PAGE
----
My husband and I are very different but we've grown together over the years. (Married at 19 and we're coming up on 30 years married, yoicks.) For us the big thing was to understand that -- not sure if I'll put this clearly but I'll try -- that our thoughts about something are just thoughts. They aren't set in stone. In some ways they have no basis in reality, it's all perception. Opinions. And opinions can change and grow. Our core selves are solid and linked, and that connection has gotten us through some pretty rough years.

    Okay, that's all a lot more woo-woo than I usually am. Sorry! Really, just wanted to say that you guys know what you're doing. :)

  3. Great post Penny. I think it's important for two people to be a bit different in a relationship. If we were exactly the same, there would be no need for the other. LOL

    I'm a total control freak (strong willed/minded person). And hubby and I get along marvelously. Been together since we were 16 (23 years together - married almost 19). And we are in love probably more today then when we first married. We have, by far, the best relationship of anyone that we know. But, as much of a control freak as I am, I do sometimes get annoyed at my hubby for not taking a little more control...and it's usually about going out somewhere. Sometimes I would like to take a break from all the decisions that I make and just want him to tell me, Ok today we're doing this and this...but he always wants me to decide (so that I'm happy with the decision). But sometimes I'm sick of making so many decisions and want a break. LOL

    No matter how perfect a relationship is, people are different and will not always agree on everything. If we did, life would be too boring!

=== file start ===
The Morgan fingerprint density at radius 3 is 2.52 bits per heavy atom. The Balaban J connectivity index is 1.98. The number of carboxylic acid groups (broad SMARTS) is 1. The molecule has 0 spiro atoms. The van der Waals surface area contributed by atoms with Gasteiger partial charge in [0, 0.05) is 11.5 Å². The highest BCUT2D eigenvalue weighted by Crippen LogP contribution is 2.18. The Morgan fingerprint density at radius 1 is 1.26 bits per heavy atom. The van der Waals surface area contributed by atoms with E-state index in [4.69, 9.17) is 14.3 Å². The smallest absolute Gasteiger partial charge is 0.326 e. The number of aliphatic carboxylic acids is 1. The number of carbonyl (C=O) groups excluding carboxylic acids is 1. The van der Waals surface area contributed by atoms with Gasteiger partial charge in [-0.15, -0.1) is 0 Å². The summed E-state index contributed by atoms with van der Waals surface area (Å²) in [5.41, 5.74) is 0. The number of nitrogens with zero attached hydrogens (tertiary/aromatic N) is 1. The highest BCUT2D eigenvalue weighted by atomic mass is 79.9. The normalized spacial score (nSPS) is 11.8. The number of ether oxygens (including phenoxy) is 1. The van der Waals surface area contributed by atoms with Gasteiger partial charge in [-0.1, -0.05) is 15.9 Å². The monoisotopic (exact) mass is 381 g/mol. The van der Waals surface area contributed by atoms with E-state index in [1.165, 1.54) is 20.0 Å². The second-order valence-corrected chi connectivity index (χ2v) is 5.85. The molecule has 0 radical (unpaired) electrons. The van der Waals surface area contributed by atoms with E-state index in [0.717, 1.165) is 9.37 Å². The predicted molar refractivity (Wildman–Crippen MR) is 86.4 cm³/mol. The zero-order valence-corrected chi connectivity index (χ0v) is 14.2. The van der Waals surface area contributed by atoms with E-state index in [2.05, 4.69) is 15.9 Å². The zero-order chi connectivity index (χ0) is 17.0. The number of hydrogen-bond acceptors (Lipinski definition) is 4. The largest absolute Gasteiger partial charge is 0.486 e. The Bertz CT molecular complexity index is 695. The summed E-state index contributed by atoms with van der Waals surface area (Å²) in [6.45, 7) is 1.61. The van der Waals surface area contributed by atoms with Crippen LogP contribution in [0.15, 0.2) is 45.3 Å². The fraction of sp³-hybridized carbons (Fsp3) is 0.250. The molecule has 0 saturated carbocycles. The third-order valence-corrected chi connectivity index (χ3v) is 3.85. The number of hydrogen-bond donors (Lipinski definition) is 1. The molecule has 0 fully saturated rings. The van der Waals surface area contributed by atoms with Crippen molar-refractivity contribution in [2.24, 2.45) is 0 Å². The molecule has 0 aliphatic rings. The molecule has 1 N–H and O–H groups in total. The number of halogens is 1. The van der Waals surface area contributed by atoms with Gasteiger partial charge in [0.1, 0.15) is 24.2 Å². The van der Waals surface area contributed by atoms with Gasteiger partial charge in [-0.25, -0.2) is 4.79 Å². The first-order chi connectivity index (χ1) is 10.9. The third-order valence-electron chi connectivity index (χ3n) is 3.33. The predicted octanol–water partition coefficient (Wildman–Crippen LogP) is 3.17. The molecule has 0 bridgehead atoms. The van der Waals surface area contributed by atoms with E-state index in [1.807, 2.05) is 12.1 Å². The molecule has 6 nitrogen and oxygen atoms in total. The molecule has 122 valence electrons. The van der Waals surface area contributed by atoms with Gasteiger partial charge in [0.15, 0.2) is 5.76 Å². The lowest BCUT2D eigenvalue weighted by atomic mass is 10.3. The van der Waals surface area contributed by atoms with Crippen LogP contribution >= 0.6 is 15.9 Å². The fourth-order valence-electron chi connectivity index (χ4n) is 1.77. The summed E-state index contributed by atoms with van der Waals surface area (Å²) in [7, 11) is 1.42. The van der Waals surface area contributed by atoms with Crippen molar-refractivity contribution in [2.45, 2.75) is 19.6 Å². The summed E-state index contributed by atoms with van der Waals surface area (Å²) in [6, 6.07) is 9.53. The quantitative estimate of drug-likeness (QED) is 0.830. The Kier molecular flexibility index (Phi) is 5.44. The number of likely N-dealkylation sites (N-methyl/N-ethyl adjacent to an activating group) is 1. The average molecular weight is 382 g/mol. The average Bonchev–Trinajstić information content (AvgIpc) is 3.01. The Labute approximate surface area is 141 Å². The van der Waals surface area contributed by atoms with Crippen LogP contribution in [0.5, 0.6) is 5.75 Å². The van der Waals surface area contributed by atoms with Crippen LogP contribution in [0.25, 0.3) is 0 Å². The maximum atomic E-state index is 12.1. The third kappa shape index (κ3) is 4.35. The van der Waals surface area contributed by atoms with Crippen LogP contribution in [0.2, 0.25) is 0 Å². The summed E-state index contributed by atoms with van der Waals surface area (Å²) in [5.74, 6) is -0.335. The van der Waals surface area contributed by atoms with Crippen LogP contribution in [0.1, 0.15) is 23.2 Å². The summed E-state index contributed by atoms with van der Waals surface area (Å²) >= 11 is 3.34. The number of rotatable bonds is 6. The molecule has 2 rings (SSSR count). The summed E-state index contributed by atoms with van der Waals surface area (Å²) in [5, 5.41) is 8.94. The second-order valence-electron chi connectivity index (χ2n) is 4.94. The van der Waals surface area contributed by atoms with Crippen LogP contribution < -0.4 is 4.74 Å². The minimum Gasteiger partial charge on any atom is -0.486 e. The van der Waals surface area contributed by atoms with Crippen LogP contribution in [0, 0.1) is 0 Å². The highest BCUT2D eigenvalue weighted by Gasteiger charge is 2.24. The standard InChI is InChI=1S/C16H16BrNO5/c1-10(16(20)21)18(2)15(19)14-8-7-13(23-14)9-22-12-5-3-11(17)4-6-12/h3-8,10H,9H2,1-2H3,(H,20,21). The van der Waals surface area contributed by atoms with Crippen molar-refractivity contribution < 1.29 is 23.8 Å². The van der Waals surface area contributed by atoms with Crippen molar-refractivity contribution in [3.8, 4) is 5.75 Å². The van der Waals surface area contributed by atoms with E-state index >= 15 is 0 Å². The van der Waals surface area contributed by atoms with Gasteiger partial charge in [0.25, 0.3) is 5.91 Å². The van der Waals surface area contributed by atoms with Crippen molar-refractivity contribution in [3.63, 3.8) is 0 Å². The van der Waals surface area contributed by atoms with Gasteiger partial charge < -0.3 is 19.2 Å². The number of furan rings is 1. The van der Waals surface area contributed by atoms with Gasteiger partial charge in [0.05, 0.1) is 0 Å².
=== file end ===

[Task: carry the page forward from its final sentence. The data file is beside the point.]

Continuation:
4. This article is so great! My husband and I are a blend of some opposites and some similarities, that compliment each other. I know you answered the above on email, but I would chime in and say that passion comes and goes during different seasons of your life, but love, mutual respect and affection are the cornerstones of a lasting relationship. Passion is certainly important, but it's not the basis for a lasting marriage. I would also add that because of my faith, we both entered marriage knowing that divorce is NEVER an option for us. When you have that belief, I think it forces you to work through those "irreconcilable differences". There have certainly been times where it would have been so easy to just throw in the towel and walk away, but we forced ourselves to work through things, knowing that our commitment is total and permanent. Our marriage is stronger for it - 5 kids and 20 years later!

  5. what makes you fall in love is often the very things that are different between you- because these things fill in what you are missing, or are what you wish you could be. However, after marriage, etc... these very same traits that made you fall in love often are those very same things that you end up fighting about the most.

    Very well said! The person who "balances" me by having traits I don't also can irritate me by doing things I wouldn't, by being good at things I'm bad at so that I feel inferior (which is all about my perception!), and by failing to understand why things that are easy for him are difficult for me.

    Have you read Getting the Love You Want by Harville Hendrix? It's the best book about relationships I've ever read. The exercises help couples understand what each of you really needs and how your relationship is the same as and different from the families in which you each grew up.

    1. I haven't actually read it, but I've heard a lot about it, and his book one of the "psychology based marriage books" I was referencing above.

  6. Your husband must be a saint to go along with your extreme frugality lifestyle.

    1. Or he simply agrees with me that it's best with our financial situation to live extremely frugally.
      But he is a great guy.

    2. Interesting that this type of lifestyle is considered extreme frugality today. When this is how most humans lived throughout history. Making due with what we have and having your dollar stretch as much as possible. That was the norm. The way people live now is not the norm..it's what marketing companies have led most people to believe.